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6 Tricks That Increase Student Productivity Better Than A To-Do List

A personal mission, an hour of concentration, and an attention audit will help you. A task list is a good way to record things and not forget about them. However, the list itself can become a distraction, because you can endlessly replenish it with small details and never get to the really important one.

It is not necessary to completely get rid of the list it is better to combine it competently with one of the following techniques (or all of them).

1. Personal mission.

A personal mission is your long-term goal. This is a charter that you can focus on in life. Include your values ​​and aspirations in the mission. “It doesn’t have to be long or thoughtful,” says Covey. “It’s just a couple of suggestions that reflect your essence and your values.” For example, your mission may be to help other people or achieve a specific goal in some areas.

When you need to make a decision, a personal mission will be your guideline. It can also be used in planning. Try to allocate your time not a day ahead, but a week. Choose priority tasks for this period, based on your personal mission. Then daily activities will bring you closer to important goals.

2. Conduct an attention audit.

The disadvantage of the to-do list is that completely different tasks are piled up in it. It seems to us that we can easily move from one to the other in order, but our attention is completely different. Try dividing all tasks into two categories: low and high attention levels. And carry them out during the day, depending on how much energy you have. By adjusting to your levels of attention and energy, you will do more in less time. Some of such tasks may even be outsourced to specialists at essaysmatch.

3. A friend to report to.

It gives motivation in time to fulfill what you have planned for today. If you don’t have a friend willing to help with this, Hillary Rettig, a business coach and author of productivity books, recommends Focusmate. It will pick you a partner for collaboration so that you are definitely not distracted. The program automates the search process and gives access to a global community of people who also want to do a good job.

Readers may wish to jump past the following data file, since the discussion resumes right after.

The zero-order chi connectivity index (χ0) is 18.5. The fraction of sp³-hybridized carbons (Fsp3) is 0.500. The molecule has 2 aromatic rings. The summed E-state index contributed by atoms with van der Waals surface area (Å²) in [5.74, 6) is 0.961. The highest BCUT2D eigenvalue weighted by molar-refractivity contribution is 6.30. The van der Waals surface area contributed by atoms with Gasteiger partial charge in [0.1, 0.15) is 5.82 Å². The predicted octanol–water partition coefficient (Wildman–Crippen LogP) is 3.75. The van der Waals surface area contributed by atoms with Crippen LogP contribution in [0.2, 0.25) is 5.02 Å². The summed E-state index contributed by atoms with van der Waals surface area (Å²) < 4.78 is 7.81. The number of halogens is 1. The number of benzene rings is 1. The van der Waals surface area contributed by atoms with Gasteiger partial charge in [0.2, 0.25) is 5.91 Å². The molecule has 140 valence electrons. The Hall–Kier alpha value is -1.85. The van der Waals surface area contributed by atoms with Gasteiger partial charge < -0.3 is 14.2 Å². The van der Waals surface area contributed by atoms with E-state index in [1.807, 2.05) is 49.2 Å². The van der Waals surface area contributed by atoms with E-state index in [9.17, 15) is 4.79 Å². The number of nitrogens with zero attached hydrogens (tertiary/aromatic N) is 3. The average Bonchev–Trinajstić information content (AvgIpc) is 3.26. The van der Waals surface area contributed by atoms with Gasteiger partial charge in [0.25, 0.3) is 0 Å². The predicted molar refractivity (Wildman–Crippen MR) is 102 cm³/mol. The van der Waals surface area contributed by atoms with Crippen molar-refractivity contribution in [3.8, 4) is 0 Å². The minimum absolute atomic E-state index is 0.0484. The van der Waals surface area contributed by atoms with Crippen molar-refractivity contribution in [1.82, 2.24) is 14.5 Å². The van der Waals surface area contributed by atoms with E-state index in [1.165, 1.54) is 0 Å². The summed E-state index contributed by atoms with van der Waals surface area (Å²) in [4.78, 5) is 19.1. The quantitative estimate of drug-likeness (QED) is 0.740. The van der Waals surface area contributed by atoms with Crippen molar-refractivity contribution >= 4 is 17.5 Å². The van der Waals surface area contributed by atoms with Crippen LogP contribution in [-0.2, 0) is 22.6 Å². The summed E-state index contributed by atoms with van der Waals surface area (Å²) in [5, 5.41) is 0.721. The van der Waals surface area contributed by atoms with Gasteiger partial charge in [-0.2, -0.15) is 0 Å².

4. Evening questions.

Jones Loflin, a consultant and author of time management works, advises maintaining motivation by evaluating yourself. Come up with a few questions that you will need to answer at the end of each day to make sure you focus on what you need. And then evaluate how well you did. For example, one of Loflin’s questions is: “Have I tried to spend at least 15 minutes on strengthening relations with someone?”

Make a list of your questions depending on which areas of life you want to improve. For example, “Was I attentive to my relatives today?”, “Have I spent at least an hour to advance on the path to my dream?”, “Did I do something to improve my health?”

5. Hour of concentration.

Add at least one such hour a day to the calendar and focus on the work that matters most. No distractions and entertainment. Set a timer to know when time is up, and get started.

6. Clear goals.

To be productive is to spend most of the time doing what is related to your most important goals. Hamish Mackenzie, a business strategy consultant, advises you to have no more than three key annual goals. Break each into three quarterly and three monthly sub-goals, and then into steps that take no more than two hours to complete.

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